Mercury and Fish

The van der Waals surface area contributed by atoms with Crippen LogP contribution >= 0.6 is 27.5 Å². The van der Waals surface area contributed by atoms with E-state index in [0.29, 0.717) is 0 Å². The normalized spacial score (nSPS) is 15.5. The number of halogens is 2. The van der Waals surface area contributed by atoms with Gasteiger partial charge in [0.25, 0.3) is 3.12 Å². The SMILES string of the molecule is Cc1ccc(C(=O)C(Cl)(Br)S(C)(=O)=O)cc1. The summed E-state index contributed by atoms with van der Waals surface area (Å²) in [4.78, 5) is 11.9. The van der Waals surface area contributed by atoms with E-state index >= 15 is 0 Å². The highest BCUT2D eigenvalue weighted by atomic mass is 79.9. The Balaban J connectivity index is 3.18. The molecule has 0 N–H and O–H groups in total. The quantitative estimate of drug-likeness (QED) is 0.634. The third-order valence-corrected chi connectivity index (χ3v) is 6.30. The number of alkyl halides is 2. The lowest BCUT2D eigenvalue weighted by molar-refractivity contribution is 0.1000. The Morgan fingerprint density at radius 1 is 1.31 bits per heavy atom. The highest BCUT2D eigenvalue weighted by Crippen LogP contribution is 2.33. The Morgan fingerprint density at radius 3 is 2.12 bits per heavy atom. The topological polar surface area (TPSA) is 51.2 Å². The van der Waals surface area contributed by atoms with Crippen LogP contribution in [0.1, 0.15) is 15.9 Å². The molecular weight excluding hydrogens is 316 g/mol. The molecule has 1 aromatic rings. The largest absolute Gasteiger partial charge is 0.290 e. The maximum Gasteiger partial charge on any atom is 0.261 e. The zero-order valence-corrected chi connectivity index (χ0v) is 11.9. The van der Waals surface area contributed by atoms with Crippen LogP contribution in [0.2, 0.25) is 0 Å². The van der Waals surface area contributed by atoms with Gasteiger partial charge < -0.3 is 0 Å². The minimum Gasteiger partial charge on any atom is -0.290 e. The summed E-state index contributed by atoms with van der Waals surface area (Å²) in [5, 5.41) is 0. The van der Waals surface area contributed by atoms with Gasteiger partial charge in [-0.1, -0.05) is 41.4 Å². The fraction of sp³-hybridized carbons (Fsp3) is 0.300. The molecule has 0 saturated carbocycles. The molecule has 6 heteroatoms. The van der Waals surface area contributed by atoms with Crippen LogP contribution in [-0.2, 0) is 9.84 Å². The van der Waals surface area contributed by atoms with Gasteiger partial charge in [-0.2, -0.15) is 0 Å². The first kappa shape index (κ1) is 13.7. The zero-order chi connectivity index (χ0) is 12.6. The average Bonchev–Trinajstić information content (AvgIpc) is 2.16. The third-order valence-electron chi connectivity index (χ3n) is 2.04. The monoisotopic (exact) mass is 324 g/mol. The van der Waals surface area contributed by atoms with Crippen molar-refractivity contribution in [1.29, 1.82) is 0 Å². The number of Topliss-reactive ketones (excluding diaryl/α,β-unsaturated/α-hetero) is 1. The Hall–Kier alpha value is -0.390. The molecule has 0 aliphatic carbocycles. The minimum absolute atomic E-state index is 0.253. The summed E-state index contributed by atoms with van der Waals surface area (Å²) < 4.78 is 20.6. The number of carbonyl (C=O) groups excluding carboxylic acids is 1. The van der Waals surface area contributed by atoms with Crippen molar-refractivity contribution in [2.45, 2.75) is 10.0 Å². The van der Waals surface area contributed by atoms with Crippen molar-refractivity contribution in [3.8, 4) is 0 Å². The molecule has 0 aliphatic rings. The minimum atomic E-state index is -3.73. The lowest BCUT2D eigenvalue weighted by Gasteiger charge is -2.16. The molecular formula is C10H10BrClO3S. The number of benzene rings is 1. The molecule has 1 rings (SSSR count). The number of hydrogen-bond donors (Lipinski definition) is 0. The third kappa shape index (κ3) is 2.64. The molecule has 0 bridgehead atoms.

Many women of child bearing age are wondering which fish to buy to get those beneficial omega-3 fatty acids without poisoning themselves or eating the last of some endangered species. Higher intakes of the omega-3 fatty acids, eicosapentaenoic acid (EPA) and docosahexaenoic acid (DHA), appear to decrease the risk for hypertension, atherosclerosis, type 2 diabetes, and some inflammatory diseases. DHA decreases the likelihood of premature birth, and is key to normal brain, retinal and possibly testicular development in fetuses. Mackerel, herring, salmon, halibut and tuna have the greatest amounts of EPA and DHA, but caution is advised. Some seafood contains significant amounts of methylmercury (meHg), which is toxic to the nervous system and may negate the cardiac benefits of fish. Large scale mercury poisonings 30-40 years ago in Japan and Iraq resulted in infants with cerebral palsy, mental retardation, developmental delay, seizures, blindness, and hearing impairment. While some mothers of affected infants were asymptomatic others showed toxic effects including fatigue, muscle and joint pain, headaches, hair loss, impaired memory and concentration, numbness, loss of peripheral vision, blindness, decreased coordination, difficulty walking, kidney failure, and death. Research in monkeys has revealed that the reproductive effects of meHg include sperm toxicity, decreased pregnancy rates and increased miscarriages and stillbirths. Human studies describe higher mercury levels in couples experiencing infertility than in fertile couples. In ongoing studies, measurable decreases in intelligence and evidence of learning disabilities have been tied to methylmercury in children of some, but not all fish eating populations. Toxic amounts of mercury rain down from skies polluted by the burning of coal and leach into waterways from old gold and mercury mines, including one in Marin near Tomales Bay. Bacteria convert the inorganic mercury to meHg, which then increases in concentration in organisms as it moves up the food chain. The human intestine absorbs 95% of ingested meHg, and then the body slowly excretes it over a period of months. Unfortunately, ingested methylmercury can show up in breast milk. In 2000 the National Academy of Sciences (NAS) set the maximum acceptable daily meHg intake at 0.1 mcg/kg of body weight although some scientists have proposed an even lower threshold. Others have used a weekly or monthly intake guideline, which permits higher intake on any individual day, but limits the amount of fish eaten per week. The San Francisco Chronicle recently sponsored an analysis of locally purchased fish, which revealed that a 120 lb. person could easily ingest 4 to 40 times her daily allowable intake of meHg by choosing popular fish including swordfish, halibut, Chilean sea bass, and ahi tuna. In separate tests white albacore tuna exceeded the NAS standard by 11 fold and chunk light by 3 to 4 fold. Consistent with these findings is the report published last year by San Francisco physician Jane Hightower. She found that 66 of her female patients had an average blood meHg level three times the maximum recommended by the National Academy of Sciences (NAS). Many were symptomatic as were some of the children she studied. Agreement on what constitutes "safe" levels of exposure for pregnant women is still pending the outcome of ongoing studies. New data indicate that blood mercury concentrations are higher in the umbilical cord than in the mother and consequently, that 16% of infants are exposed to excessive mercury levels before birth. At an EPA conference in January a new maximum daily meHg intake for pregnant women of 0.07 mcg/kg was proposed. The FDA has issued a warning that women who might become pregnant should avoid shark, swordfish, king mackerel and tilefish and PFC would add white albacore tuna. By not eating swordfish, shark and tuna, you're not only protecting yourself but also these threatened species (www.montereybayaquarium.org). Also, many fish from Northern California waterways should not be eaten by women of childbearing age because of mercury or PCB contamination (www.oehha.ca.gov/fish.html). Beth Schriock, MD
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